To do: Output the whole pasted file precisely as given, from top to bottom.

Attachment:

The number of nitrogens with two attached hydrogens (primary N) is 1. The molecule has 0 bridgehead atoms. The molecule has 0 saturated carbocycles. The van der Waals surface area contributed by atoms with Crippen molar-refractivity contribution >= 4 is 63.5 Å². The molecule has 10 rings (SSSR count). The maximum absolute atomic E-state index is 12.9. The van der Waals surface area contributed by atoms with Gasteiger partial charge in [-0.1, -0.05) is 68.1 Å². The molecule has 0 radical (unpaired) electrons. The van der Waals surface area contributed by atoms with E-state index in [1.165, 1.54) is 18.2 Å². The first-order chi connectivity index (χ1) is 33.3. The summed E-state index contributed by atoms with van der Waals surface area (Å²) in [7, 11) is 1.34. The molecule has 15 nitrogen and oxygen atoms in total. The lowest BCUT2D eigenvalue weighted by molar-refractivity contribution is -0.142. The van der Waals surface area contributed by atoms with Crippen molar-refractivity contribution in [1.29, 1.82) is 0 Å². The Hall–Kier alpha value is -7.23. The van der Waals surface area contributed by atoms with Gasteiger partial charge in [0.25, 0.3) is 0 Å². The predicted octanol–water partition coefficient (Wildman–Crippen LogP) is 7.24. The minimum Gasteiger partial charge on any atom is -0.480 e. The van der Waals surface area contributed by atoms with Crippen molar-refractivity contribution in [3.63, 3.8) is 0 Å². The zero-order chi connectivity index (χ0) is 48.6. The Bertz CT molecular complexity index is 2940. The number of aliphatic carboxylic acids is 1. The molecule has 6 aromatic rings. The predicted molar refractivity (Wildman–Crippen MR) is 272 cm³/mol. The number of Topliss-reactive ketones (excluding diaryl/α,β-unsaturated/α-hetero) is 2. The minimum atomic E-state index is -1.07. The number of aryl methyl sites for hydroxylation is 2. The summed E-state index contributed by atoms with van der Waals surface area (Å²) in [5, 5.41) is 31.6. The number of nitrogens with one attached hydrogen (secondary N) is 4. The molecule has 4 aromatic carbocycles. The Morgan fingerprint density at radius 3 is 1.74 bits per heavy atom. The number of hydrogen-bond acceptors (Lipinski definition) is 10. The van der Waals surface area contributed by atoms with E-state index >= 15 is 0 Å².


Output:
The number of nitrogens with two attached hydrogens (primary N) is 1. The molecule has 0 bridgehead atoms. The molecule has 0 saturated carbocycles. The van der Waals surface area contributed by atoms with Crippen molar-refractivity contribution >= 4 is 63.5 Å². The molecule has 10 rings (SSSR count). The maximum absolute atomic E-state index is 12.9. The van der Waals surface area contributed by atoms with Gasteiger partial charge in [-0.1, -0.05) is 68.1 Å². The molecule has 0 radical (unpaired) electrons. The van der Waals surface area contributed by atoms with E-state index in [1.165, 1.54) is 18.2 Å². The first-order chi connectivity index (χ1) is 33.3. The summed E-state index contributed by atoms with van der Waals surface area (Å²) in [7, 11) is 1.34. The molecule has 15 nitrogen and oxygen atoms in total. The lowest BCUT2D eigenvalue weighted by molar-refractivity contribution is -0.142. The van der Waals surface area contributed by atoms with Crippen molar-refractivity contribution in [1.29, 1.82) is 0 Å². The Hall–Kier alpha value is -7.23. The van der Waals surface area contributed by atoms with Gasteiger partial charge in [0.25, 0.3) is 0 Å². The predicted octanol–water partition coefficient (Wildman–Crippen LogP) is 7.24. The minimum Gasteiger partial charge on any atom is -0.480 e. The van der Waals surface area contributed by atoms with Crippen molar-refractivity contribution in [3.63, 3.8) is 0 Å². The zero-order chi connectivity index (χ0) is 48.6. The Bertz CT molecular complexity index is 2940. The number of aliphatic carboxylic acids is 1. The molecule has 6 aromatic rings. The predicted molar refractivity (Wildman–Crippen MR) is 272 cm³/mol. The number of Topliss-reactive ketones (excluding diaryl/α,β-unsaturated/α-hetero) is 2. The minimum atomic E-state index is -1.07. The number of aryl methyl sites for hydroxylation is 2. The summed E-state index contributed by atoms with van der Waals surface area (Å²) in [5, 5.41) is 31.6. The number of nitrogens with one attached hydrogen (secondary N) is 4. The molecule has 4 aromatic carbocycles. The Morgan fingerprint density at radius 3 is 1.74 bits per heavy atom. The number of hydrogen-bond acceptors (Lipinski definition) is 10. The van der Waals surface area contributed by atoms with E-state index >= 15 is 0 Å².